I'm not sure about that no phase or video level in digital thing, that sounds wrong to me. There is no phase in HD, or at least no phase control on the HD LCD Monitors I've used (and from what I understand the ARIB Bars - which are HD NTSC color bars - the EX1 generates, don't have a way to judge phase adjustment).

Don't know about some of your other queries.

D/A converter is how you get something coming out of your NLE to show up on a CRT monitor. You go firewire out of computer, into D/A device, and then some kind of video cable (BnC, RCA, svideo) out to your monitor. That give you an "honest" feed, vs taking VGA out or some other craziness. Maybe this isn't necessary with new video monitors. . .not sure

As far as setting up bars and seeing garbage in the program itself, I used to work at a TV station, and yes, you get all kinds of stuff. Sometimes the bars actually have something to do with the levels of the program/commercial/promo/etc., sometimes it's all way off. Depends who put it on tape/created the digital file and if they know what they're doing. We would always calibrate to bars, and then spot check long form stuff (sitcoms, drama, whatever) for correct levels in video and audio, and then watch in their entirely commercials and promos when making dubs for air. Good times.
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Old January 6th, 2010, 06:20 AM   #15
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"Camera bars SHOULD always be consistent, despite anything you may do to camera settings. "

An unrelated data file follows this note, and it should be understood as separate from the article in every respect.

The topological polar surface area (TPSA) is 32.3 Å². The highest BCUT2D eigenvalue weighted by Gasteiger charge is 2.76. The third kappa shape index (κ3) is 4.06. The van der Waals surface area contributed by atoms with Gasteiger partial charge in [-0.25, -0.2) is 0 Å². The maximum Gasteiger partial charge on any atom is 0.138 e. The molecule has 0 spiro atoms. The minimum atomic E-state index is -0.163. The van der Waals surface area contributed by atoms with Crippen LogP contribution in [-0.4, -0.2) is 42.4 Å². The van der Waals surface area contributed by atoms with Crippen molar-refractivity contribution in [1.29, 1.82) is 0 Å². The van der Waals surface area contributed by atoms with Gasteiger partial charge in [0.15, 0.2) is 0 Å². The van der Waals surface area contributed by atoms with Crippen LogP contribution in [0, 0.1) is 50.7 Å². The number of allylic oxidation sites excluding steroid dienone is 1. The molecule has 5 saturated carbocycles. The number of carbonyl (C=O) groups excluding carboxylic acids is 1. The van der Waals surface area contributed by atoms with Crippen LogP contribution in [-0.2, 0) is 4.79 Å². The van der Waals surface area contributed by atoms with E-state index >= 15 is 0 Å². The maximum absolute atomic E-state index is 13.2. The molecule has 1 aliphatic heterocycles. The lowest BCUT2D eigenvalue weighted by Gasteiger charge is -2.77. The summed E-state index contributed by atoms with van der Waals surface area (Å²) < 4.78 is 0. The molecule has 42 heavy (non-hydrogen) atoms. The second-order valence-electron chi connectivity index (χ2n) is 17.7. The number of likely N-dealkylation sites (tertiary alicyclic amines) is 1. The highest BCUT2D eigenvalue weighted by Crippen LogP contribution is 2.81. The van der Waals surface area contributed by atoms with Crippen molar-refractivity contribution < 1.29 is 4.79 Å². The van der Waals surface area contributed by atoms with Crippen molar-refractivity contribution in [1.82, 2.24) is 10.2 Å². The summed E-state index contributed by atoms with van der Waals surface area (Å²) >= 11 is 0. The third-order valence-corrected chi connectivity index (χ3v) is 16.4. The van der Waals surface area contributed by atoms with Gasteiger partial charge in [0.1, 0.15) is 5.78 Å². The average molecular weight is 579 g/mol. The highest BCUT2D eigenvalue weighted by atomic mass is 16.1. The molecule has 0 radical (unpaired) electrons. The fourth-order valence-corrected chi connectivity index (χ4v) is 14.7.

yes, that would be ok. i was just referring back to analog days, when adjusting genlocks and camera matching, wire length and all, the bars themselves changed along WITH the cameras signal, for many items. SC Phase , Hphase , color loss, video loss, and a bunch of other stuff.
So with Camera matching the color bars DID follow lots of cameras own signal, if the signal at the other end had the color bars all wrong, then the camera signal at that end of the wire, was all wrong too.

now with fully digital stuff, the color bars are the same after a Wire Transport.
but with the loads of extra internal camera processing/adjusting, the cameras signal can be all over the place. Some of it being a reversal of how they would be matched up.

take an example of DIGITAL feeding 2 SDI/HD signals into a Switcher, color bars from some signal generator will Match , and it wont mean anything at all :-) Split screen them and they both will be the same. the cameras picture could still be processed completly differentally.

With Old Analog and genlocking matching the color bars, was a requirement, i could use the 2 cameras color bars Split screened , and get a good start to matching the cameras. The cameras internal processing was not as extensive as the new digital processing is.

so with analog and all its faults, the color bars were an essential item to genlocked and wired color matching, couldnt live without it.